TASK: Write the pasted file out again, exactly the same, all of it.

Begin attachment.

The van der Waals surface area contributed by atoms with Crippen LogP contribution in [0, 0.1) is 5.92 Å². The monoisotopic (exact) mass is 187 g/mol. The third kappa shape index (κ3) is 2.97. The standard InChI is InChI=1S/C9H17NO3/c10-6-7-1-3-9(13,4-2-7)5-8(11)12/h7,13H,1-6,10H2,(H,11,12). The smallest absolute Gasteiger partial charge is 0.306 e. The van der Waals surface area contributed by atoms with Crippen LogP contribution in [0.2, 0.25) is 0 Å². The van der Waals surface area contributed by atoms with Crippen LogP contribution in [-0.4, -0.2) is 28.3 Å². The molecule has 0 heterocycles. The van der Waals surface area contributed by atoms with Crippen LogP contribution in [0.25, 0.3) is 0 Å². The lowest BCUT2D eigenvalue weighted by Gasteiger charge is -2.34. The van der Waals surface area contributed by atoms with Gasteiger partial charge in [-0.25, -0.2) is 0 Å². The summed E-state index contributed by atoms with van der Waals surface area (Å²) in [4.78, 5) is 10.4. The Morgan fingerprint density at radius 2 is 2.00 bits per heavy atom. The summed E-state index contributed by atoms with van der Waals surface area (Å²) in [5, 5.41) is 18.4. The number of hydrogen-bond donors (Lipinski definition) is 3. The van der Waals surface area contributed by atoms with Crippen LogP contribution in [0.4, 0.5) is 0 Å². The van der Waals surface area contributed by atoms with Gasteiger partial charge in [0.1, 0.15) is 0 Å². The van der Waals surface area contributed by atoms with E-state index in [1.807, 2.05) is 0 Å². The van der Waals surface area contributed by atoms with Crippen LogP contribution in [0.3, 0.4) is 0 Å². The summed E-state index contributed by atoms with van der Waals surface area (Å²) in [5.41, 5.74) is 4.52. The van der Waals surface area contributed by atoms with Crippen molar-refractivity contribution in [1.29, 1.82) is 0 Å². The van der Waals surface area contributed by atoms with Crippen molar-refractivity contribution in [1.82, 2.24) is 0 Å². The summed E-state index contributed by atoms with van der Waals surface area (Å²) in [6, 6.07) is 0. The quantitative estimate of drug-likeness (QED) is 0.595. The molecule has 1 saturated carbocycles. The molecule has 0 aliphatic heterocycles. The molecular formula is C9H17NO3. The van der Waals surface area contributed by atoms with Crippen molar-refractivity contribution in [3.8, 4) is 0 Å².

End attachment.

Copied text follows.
The van der Waals surface area contributed by atoms with Crippen LogP contribution in [0, 0.1) is 5.92 Å². The monoisotopic (exact) mass is 187 g/mol. The third kappa shape index (κ3) is 2.97. The standard InChI is InChI=1S/C9H17NO3/c10-6-7-1-3-9(13,4-2-7)5-8(11)12/h7,13H,1-6,10H2,(H,11,12). The smallest absolute Gasteiger partial charge is 0.306 e. The van der Waals surface area contributed by atoms with Crippen LogP contribution in [0.2, 0.25) is 0 Å². The van der Waals surface area contributed by atoms with Crippen LogP contribution in [-0.4, -0.2) is 28.3 Å². The molecule has 0 heterocycles. The van der Waals surface area contributed by atoms with Crippen LogP contribution in [0.25, 0.3) is 0 Å². The lowest BCUT2D eigenvalue weighted by Gasteiger charge is -2.34. The van der Waals surface area contributed by atoms with Gasteiger partial charge in [-0.25, -0.2) is 0 Å². The summed E-state index contributed by atoms with van der Waals surface area (Å²) in [4.78, 5) is 10.4. The Morgan fingerprint density at radius 2 is 2.00 bits per heavy atom. The summed E-state index contributed by atoms with van der Waals surface area (Å²) in [5, 5.41) is 18.4. The number of hydrogen-bond donors (Lipinski definition) is 3. The van der Waals surface area contributed by atoms with Crippen LogP contribution in [0.4, 0.5) is 0 Å². The van der Waals surface area contributed by atoms with Gasteiger partial charge in [0.1, 0.15) is 0 Å². The van der Waals surface area contributed by atoms with E-state index in [1.807, 2.05) is 0 Å². The van der Waals surface area contributed by atoms with Crippen LogP contribution in [0.3, 0.4) is 0 Å². The summed E-state index contributed by atoms with van der Waals surface area (Å²) in [5.41, 5.74) is 4.52. The van der Waals surface area contributed by atoms with Crippen molar-refractivity contribution in [1.29, 1.82) is 0 Å². The van der Waals surface area contributed by atoms with Crippen molar-refractivity contribution in [1.82, 2.24) is 0 Å². The summed E-state index contributed by atoms with van der Waals surface area (Å²) in [6, 6.07) is 0. The quantitative estimate of drug-likeness (QED) is 0.595. The molecule has 1 saturated carbocycles. The molecule has 0 aliphatic heterocycles. The molecular formula is C9H17NO3. The van der Waals surface area contributed by atoms with Crippen molar-refractivity contribution in [3.8, 4) is 0 Å².